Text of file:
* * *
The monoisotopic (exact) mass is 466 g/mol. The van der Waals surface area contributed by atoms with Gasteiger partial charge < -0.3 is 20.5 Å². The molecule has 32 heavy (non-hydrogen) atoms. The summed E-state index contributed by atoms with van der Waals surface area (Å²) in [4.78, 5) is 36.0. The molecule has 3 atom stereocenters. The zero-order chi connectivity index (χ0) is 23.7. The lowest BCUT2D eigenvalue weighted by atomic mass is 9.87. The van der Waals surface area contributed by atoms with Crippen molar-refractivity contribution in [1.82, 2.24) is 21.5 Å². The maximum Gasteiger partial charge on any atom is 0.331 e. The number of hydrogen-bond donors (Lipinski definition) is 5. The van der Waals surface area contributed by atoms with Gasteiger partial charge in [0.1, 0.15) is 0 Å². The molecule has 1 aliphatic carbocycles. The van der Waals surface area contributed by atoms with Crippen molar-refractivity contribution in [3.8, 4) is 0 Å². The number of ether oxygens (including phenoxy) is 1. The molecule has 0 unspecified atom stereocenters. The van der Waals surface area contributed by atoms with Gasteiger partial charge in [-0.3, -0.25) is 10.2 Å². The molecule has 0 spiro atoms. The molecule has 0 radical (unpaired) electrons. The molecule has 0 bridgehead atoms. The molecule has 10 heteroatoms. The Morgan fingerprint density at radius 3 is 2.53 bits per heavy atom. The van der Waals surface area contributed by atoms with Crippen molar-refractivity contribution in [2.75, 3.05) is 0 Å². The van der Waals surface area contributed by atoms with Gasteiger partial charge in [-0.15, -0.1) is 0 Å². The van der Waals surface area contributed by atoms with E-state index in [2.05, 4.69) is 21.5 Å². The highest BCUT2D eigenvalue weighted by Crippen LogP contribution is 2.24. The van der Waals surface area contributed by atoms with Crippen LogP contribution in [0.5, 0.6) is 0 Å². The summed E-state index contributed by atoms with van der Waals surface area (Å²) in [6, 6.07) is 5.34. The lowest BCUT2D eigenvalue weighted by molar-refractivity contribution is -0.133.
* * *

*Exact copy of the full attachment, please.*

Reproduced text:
The monoisotopic (exact) mass is 466 g/mol. The van der Waals surface area contributed by atoms with Gasteiger partial charge < -0.3 is 20.5 Å². The molecule has 32 heavy (non-hydrogen) atoms. The summed E-state index contributed by atoms with van der Waals surface area (Å²) in [4.78, 5) is 36.0. The molecule has 3 atom stereocenters. The zero-order chi connectivity index (χ0) is 23.7. The lowest BCUT2D eigenvalue weighted by atomic mass is 9.87. The van der Waals surface area contributed by atoms with Crippen molar-refractivity contribution in [1.82, 2.24) is 21.5 Å². The maximum Gasteiger partial charge on any atom is 0.331 e. The number of hydrogen-bond donors (Lipinski definition) is 5. The van der Waals surface area contributed by atoms with Gasteiger partial charge in [0.1, 0.15) is 0 Å². The molecule has 1 aliphatic carbocycles. The van der Waals surface area contributed by atoms with Crippen molar-refractivity contribution in [3.8, 4) is 0 Å². The number of ether oxygens (including phenoxy) is 1. The molecule has 0 unspecified atom stereocenters. The van der Waals surface area contributed by atoms with Gasteiger partial charge in [-0.3, -0.25) is 10.2 Å². The molecule has 0 spiro atoms. The molecule has 0 radical (unpaired) electrons. The molecule has 0 bridgehead atoms. The molecule has 10 heteroatoms. The Morgan fingerprint density at radius 3 is 2.53 bits per heavy atom. The van der Waals surface area contributed by atoms with Crippen molar-refractivity contribution in [2.75, 3.05) is 0 Å². The van der Waals surface area contributed by atoms with Gasteiger partial charge in [-0.15, -0.1) is 0 Å². The van der Waals surface area contributed by atoms with E-state index in [2.05, 4.69) is 21.5 Å². The highest BCUT2D eigenvalue weighted by Crippen LogP contribution is 2.24. The van der Waals surface area contributed by atoms with Crippen LogP contribution in [0.5, 0.6) is 0 Å². The summed E-state index contributed by atoms with van der Waals surface area (Å²) in [6, 6.07) is 5.34. The lowest BCUT2D eigenvalue weighted by molar-refractivity contribution is -0.133.